Respectability and value: questions of class in the anti-immigration debate
Katariina Mäkinen (University of Helsinki)
Paper short abstract:
The aim of this paper is to advance critical perspectives on contemporary racism and nationalism by focusing explicitly on questions of class in the Finnish anti-immigration debate. In particular the paper looks at how conceptions fo respectable citizenship and economic value are combined within the debate.
Paper long abstract:
It is typical for the populist claims directed against immigrants to combine moral judgments (they are lazy! they are bad mothers!) and economic rationality (they are economically useless!) so that the moral and economic claims re-enforce each other and intertwine with racialized and gendered categories. Such claims are often repeated in the Finnish anti-immigration debate in which the aim is to control and manage immigration from a racist and nationalist standpoint. Combining a particular kind of economic rationality with moral arguments is typical not only for the claims against immigration but also to formations of class. The working class and the "underclass" have long been described as useless "trash" or "excessive people" and have been the object of moral condemnation. The arguments in the anti-immigration debate are full of similar judgments, and what is common both to claims concerning class and to racializing claims is that they are and have historically been ways of excluding certain groups from respected and recognized citizenship. These are claims that are used to justify social injustice by constructing demonized and marginalized figures such as "scroungers" or "asylum shoppers". It is from this perspective of continuities between the claims concerning immigrants and working class or "underclass" that I interpret further how questions of class, respectable citizenship and economic value are tangled within the dynamics of the anti-immigration debate.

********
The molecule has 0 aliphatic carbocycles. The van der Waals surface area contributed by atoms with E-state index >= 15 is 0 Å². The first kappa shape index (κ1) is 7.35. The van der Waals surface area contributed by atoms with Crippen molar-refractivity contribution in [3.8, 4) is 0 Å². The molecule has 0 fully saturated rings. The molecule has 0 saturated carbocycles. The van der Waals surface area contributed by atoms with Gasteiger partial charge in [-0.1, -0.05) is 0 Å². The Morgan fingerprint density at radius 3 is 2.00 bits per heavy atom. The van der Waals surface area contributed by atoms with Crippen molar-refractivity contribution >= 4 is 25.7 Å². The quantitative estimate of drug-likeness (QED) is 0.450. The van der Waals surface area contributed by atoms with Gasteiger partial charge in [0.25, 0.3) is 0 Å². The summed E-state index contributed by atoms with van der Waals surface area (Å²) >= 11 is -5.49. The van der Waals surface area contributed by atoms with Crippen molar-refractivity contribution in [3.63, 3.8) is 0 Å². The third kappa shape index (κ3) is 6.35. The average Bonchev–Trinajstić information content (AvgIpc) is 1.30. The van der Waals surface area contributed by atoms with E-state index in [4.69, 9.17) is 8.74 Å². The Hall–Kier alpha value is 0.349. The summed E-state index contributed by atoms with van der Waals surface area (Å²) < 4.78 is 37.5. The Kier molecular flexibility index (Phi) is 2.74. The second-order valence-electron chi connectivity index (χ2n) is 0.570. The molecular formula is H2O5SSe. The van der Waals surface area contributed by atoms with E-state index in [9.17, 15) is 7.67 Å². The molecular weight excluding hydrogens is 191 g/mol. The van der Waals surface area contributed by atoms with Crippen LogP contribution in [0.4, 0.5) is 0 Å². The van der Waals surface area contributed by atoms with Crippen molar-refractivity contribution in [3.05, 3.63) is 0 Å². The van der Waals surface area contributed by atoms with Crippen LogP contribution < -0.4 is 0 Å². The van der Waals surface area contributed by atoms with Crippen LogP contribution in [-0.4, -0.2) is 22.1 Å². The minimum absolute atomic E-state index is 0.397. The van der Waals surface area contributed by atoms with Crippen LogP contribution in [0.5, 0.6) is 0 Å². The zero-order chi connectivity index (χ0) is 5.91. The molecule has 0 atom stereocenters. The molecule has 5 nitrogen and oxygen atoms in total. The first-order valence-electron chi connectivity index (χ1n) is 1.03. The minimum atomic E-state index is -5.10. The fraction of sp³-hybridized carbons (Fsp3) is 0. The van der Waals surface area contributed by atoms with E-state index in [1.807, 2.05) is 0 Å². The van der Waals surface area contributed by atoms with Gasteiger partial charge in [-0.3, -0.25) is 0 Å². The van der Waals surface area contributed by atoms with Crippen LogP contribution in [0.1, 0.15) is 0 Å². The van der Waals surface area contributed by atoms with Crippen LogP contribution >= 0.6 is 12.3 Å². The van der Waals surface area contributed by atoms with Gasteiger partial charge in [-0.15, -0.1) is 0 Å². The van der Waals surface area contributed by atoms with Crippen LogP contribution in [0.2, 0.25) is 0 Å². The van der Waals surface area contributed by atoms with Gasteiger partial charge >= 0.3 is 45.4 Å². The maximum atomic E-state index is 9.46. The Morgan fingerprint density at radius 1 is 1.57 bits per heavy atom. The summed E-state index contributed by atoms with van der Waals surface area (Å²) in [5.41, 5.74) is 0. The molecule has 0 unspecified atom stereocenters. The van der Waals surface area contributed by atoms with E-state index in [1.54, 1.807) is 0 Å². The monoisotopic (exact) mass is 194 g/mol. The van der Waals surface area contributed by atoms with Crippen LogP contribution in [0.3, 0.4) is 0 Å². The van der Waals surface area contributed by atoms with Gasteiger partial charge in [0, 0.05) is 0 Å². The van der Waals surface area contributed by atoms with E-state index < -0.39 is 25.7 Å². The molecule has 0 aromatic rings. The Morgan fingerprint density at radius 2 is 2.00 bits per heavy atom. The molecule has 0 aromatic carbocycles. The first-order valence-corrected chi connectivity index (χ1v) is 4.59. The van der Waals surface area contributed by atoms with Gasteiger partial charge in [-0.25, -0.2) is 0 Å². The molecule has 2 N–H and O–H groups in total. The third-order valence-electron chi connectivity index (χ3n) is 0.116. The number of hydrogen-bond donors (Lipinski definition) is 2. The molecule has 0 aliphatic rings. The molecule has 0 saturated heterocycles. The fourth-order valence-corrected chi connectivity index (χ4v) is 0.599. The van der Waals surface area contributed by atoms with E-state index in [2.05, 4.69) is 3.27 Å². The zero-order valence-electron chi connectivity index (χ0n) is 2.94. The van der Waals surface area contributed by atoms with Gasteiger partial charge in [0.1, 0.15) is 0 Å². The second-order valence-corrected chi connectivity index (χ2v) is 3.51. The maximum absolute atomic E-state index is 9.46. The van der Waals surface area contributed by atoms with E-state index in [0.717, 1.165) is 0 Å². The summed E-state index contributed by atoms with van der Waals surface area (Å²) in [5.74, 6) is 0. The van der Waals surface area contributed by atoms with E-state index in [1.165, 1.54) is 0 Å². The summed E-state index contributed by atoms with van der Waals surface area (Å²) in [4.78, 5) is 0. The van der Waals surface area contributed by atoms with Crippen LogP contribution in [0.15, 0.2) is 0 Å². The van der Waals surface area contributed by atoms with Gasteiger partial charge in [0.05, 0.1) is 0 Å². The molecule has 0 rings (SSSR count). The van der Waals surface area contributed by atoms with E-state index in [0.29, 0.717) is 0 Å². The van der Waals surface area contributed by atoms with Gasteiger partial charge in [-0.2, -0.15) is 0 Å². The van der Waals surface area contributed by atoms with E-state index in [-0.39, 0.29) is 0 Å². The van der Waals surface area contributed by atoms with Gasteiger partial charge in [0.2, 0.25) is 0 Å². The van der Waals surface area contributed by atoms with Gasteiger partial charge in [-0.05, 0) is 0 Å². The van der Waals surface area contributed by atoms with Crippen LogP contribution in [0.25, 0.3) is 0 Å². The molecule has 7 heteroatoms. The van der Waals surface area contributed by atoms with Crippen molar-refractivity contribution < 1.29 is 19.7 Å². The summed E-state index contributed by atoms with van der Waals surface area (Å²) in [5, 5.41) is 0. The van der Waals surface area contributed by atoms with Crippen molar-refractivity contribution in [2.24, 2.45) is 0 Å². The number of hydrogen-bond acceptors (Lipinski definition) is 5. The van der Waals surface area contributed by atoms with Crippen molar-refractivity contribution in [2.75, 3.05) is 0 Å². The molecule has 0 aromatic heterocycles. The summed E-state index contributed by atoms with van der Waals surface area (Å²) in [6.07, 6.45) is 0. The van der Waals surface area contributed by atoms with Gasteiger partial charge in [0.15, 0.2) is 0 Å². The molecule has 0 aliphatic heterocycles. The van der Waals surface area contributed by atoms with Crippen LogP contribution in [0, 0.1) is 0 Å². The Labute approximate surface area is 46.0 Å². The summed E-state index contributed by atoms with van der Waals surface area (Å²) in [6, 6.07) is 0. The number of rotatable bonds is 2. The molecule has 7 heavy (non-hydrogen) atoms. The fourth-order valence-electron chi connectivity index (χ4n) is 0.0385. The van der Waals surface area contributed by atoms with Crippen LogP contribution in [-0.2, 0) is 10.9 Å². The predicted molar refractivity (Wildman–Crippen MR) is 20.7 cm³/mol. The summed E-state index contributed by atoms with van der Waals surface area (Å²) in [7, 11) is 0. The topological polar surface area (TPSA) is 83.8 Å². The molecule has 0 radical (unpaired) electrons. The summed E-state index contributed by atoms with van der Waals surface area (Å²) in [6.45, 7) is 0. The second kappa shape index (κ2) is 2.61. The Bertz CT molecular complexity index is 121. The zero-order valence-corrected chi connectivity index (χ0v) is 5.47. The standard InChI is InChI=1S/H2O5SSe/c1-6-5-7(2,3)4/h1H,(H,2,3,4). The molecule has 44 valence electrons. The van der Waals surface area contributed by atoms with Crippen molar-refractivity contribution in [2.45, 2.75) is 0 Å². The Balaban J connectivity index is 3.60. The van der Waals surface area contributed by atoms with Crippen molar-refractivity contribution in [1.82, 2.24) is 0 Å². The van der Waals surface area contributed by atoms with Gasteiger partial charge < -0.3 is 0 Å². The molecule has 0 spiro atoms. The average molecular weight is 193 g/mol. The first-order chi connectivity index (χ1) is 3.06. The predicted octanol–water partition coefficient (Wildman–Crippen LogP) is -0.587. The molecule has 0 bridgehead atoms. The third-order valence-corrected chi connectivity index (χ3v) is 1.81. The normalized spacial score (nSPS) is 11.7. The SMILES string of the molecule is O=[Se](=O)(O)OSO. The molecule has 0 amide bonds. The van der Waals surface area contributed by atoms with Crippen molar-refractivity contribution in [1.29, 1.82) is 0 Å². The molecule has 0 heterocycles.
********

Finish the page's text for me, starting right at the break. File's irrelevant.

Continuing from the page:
The future of class